Somewhere along the line we began to drink, or use, as the case may be.  As long as we drank reasonably, our prairie continued to grow well, and we thought all was good.  Unfortunately, we had a bit of something in us, be it genetic disposition or whatever, that would not let us leave well enough alone.  We liked drinking.  We liked the taste; we liked the way it made us feel.  We even liked getting drunk.  We didn’t like some things that came with the drinking (DUIs, hangovers,) but we discounted these as not particularly significant compared to the specter of quitting drinking, and we kept drinking.  Giving serious consideration to quitting drinking was something we just did not want to do.  Our prairie had begun to develop gullies that could not be grassed back. 

Eventually we discovered wrecked cars, job losses, jail.  With luck, we did not discover we had killed someone while driving blacked out although this has happened altogether too often.  Some of us lost our homes and our families.  Nevertheless, we continued to build our canyons, wondering why.  As long as we continued to drink, we continued to dig our canyons deeper and deeper, not much noticing the change of our prairies into the deserts of the alcoholic.  All was not well.

The lucky ones of us discovered Alcoholics Anonymous sometime after we realized the changes we had made in ourselves and began to realize the irreversibility of our state.  Some even more lucky ones of us discovered AA early in the process and availed themselves of the knowledge found in the literature and in the fellowship to prevent descent into the very depths of the change we learned would certainly follow.  Indeed we met example after example of people who had ridden the alcoholic elevator down to depths we hoped to avoid.  No matter how bad it had been for us, we could always find someone who had had it worse.  Some of us would read remembrances on our clubhouse walls of those of us who died in sobriety.  We would, every so often, hear stories of those of us who did not die sober.  These stories were, in the least, sobering.  The alcoholic death, be it by chemically induced disease or by a rope, is not to be wished on our worst enemy.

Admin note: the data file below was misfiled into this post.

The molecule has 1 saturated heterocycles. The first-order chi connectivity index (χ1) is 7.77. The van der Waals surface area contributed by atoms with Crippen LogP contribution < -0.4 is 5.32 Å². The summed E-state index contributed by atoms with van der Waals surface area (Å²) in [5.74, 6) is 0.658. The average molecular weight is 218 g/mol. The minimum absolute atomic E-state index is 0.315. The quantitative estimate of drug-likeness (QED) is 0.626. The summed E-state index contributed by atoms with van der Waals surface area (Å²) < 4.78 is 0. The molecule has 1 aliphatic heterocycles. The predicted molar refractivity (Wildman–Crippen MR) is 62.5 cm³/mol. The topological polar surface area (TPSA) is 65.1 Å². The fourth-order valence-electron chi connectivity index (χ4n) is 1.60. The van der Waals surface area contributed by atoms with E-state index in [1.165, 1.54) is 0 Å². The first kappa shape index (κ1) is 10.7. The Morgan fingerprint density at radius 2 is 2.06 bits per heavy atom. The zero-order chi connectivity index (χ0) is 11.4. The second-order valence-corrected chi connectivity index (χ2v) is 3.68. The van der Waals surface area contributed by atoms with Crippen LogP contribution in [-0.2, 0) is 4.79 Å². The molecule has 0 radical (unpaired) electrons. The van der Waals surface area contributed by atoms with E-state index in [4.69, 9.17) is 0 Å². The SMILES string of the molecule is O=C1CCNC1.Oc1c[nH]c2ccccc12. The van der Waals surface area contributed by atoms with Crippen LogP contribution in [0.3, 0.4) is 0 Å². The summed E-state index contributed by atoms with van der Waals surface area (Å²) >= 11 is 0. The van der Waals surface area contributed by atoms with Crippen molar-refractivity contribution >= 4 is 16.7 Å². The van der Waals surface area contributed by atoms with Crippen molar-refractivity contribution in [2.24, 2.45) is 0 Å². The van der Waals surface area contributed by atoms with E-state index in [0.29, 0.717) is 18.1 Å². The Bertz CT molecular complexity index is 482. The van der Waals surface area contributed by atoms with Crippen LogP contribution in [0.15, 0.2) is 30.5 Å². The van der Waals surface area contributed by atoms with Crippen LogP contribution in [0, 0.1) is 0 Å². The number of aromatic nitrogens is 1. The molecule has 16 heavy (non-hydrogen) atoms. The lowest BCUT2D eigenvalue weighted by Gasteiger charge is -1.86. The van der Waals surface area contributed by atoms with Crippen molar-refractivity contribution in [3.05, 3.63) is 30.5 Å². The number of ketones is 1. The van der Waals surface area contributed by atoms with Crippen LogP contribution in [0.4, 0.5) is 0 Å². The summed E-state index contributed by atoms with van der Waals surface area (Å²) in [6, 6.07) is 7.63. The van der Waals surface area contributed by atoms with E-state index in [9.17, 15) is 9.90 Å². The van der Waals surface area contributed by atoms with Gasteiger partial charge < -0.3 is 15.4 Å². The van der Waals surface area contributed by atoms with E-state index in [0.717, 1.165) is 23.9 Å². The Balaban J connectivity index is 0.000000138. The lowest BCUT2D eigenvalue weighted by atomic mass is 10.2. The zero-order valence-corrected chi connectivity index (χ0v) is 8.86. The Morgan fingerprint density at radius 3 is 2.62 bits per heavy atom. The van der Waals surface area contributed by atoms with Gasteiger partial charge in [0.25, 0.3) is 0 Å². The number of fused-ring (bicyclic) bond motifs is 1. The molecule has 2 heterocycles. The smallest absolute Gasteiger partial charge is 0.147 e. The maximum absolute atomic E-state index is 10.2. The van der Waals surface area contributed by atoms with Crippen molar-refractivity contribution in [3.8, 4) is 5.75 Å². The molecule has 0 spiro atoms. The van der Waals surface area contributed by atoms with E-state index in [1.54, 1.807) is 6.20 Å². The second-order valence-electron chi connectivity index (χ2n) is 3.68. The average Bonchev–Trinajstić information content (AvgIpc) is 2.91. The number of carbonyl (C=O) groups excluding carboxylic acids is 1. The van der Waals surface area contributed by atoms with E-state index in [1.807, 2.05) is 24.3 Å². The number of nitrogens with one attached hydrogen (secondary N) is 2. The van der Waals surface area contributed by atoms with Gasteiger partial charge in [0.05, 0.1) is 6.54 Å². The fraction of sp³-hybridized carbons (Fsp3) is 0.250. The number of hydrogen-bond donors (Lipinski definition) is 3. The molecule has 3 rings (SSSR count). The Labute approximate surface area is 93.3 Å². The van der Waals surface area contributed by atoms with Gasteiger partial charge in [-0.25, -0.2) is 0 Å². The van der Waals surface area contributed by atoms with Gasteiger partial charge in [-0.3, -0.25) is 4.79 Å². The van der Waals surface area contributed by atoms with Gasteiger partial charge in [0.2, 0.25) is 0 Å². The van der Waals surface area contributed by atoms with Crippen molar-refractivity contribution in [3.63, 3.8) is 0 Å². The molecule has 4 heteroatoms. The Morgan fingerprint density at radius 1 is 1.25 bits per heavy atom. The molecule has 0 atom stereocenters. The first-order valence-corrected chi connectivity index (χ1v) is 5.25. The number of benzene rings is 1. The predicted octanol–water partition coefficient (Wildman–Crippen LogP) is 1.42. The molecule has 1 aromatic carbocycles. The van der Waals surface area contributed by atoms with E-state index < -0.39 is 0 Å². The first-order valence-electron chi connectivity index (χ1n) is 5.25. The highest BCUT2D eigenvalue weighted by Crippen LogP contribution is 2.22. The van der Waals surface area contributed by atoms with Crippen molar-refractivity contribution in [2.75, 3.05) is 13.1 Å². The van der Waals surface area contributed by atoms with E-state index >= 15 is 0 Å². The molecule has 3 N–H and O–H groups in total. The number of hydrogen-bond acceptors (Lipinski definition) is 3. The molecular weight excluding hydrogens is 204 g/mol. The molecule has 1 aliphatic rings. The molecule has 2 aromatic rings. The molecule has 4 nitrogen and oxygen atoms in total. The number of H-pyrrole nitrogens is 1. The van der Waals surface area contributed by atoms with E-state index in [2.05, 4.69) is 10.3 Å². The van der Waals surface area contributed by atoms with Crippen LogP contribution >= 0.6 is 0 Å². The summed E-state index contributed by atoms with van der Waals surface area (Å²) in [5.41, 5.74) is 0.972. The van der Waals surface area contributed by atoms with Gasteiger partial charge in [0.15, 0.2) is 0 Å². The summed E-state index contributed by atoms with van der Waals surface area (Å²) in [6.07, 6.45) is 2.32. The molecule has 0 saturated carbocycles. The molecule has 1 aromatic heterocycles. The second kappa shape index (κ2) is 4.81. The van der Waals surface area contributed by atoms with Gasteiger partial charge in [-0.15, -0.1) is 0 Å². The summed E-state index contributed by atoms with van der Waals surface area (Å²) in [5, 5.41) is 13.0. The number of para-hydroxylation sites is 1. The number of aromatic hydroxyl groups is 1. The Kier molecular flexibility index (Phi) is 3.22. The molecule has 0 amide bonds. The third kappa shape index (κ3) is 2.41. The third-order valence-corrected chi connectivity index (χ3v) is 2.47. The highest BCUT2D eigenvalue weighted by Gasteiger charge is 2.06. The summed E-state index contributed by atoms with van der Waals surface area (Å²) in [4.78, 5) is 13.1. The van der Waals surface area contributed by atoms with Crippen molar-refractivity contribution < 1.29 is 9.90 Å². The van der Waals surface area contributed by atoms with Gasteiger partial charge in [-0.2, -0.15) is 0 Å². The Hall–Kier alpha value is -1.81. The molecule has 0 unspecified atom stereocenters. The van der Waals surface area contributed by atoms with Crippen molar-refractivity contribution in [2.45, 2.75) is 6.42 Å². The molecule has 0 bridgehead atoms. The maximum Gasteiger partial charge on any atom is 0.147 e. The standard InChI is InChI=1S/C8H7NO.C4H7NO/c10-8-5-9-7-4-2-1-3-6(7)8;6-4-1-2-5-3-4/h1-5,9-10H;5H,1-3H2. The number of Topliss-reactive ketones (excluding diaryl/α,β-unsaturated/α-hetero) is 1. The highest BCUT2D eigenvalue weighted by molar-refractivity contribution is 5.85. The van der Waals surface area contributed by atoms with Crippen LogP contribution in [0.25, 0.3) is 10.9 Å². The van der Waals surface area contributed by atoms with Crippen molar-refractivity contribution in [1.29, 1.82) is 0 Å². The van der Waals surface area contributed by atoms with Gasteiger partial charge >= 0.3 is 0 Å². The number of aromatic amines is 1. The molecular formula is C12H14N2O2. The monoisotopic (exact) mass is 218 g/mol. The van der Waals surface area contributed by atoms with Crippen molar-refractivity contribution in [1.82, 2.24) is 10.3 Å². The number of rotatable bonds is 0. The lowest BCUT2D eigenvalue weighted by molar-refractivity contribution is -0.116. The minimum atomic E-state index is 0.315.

Still, even with all the information available, some of us came into AA and went “back out.”  Those of us who made it “back in” to AA were able to tell how our disease had started back as if it had been progressing even while we were experimenting with sobriety.  The rain fell on our deserts and ran into our gullies and canyons as if no cessation of rain induced problems had occurred at all.  Sobriety does not insulate us from our disease unless it is practiced without exception.  Breaks in sobriety can be devastating.  The good thing about our experimenters is they confirm our understanding of our disease.  Unfortunately some of them are not able to come back.  They join the list that is not maintained on our clubhouse walls. 

In my opinion, and in the opinion of many AA's (Anonymous Alcoholics) and workers in addiction, alcoholism is a disease.  It is a disease of mind and body.  It is not curable.  It may be lived with, but only in sobriety.  Those of us who have found our way into Alcoholics Anonymous find AA helps us live with our disease.  While AA is probably not the only way, it is a way that is proven and more cost effective than probably any other. 

If you think you may have a problem with alcohol, or with any other addiction, for that matter, AA is something you should try.  At the very least, the knowledge you will gain will enable you to know if you are an alcoholic (or addict) or if you just had a bad run of luck (no one ever even thinks about AA unless some substance abuse problem, for example: a DUI or a problem at work or with a loved one, has occurred.)  In any case, you will learn about alcoholics and alcoholism and hear some things you just might be able to use in your life.  You may find you have a talent for public speaking you never suspected even though you will not be required to speak at all. You may revive some old friendships in the meetings.  You will certainly have an opportunity to make some new friends and new contacts.  AA is not just about alcohol.  It is a twelve step program about living life in such a way that alcohol is not something to be needed  or even desired--and that is something anyone can benefit from, alcoholic or not.

Steve / 16Feb2010/ World Famous New Ellenton Group